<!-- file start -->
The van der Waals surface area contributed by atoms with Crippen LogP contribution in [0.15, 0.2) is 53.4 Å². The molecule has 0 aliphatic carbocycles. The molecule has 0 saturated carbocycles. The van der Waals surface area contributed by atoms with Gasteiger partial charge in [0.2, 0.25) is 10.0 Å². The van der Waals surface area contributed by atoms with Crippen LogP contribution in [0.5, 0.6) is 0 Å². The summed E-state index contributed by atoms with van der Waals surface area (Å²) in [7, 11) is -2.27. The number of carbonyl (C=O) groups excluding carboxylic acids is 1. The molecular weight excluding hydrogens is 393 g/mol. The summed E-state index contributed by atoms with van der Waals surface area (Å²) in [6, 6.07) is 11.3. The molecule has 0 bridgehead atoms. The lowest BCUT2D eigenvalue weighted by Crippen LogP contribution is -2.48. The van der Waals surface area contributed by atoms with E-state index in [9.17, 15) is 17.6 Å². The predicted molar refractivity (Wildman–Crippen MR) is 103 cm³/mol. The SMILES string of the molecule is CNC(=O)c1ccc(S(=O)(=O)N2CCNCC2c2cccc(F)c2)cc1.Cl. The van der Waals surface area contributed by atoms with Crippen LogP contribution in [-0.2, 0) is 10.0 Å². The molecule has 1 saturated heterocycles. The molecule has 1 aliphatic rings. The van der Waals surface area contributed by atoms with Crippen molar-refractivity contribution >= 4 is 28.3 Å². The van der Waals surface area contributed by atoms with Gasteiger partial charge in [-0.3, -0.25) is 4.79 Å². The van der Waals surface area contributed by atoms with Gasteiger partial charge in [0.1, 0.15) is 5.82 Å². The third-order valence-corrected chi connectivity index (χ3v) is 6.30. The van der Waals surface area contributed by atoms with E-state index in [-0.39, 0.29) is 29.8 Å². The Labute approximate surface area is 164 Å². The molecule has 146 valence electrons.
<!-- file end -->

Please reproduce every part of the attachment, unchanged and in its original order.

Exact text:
The van der Waals surface area contributed by atoms with Crippen LogP contribution in [0.15, 0.2) is 53.4 Å². The molecule has 0 aliphatic carbocycles. The molecule has 0 saturated carbocycles. The van der Waals surface area contributed by atoms with Gasteiger partial charge in [0.2, 0.25) is 10.0 Å². The van der Waals surface area contributed by atoms with Crippen LogP contribution in [0.5, 0.6) is 0 Å². The summed E-state index contributed by atoms with van der Waals surface area (Å²) in [7, 11) is -2.27. The number of carbonyl (C=O) groups excluding carboxylic acids is 1. The molecular weight excluding hydrogens is 393 g/mol. The summed E-state index contributed by atoms with van der Waals surface area (Å²) in [6, 6.07) is 11.3. The molecule has 0 bridgehead atoms. The lowest BCUT2D eigenvalue weighted by Crippen LogP contribution is -2.48. The van der Waals surface area contributed by atoms with E-state index in [9.17, 15) is 17.6 Å². The predicted molar refractivity (Wildman–Crippen MR) is 103 cm³/mol. The SMILES string of the molecule is CNC(=O)c1ccc(S(=O)(=O)N2CCNCC2c2cccc(F)c2)cc1.Cl. The van der Waals surface area contributed by atoms with Crippen LogP contribution in [-0.2, 0) is 10.0 Å². The molecule has 1 saturated heterocycles. The molecule has 1 aliphatic rings. The van der Waals surface area contributed by atoms with Crippen molar-refractivity contribution >= 4 is 28.3 Å². The van der Waals surface area contributed by atoms with Gasteiger partial charge in [-0.3, -0.25) is 4.79 Å². The van der Waals surface area contributed by atoms with Gasteiger partial charge in [0.1, 0.15) is 5.82 Å². The third-order valence-corrected chi connectivity index (χ3v) is 6.30. The van der Waals surface area contributed by atoms with E-state index in [-0.39, 0.29) is 29.8 Å². The Labute approximate surface area is 164 Å². The molecule has 146 valence electrons.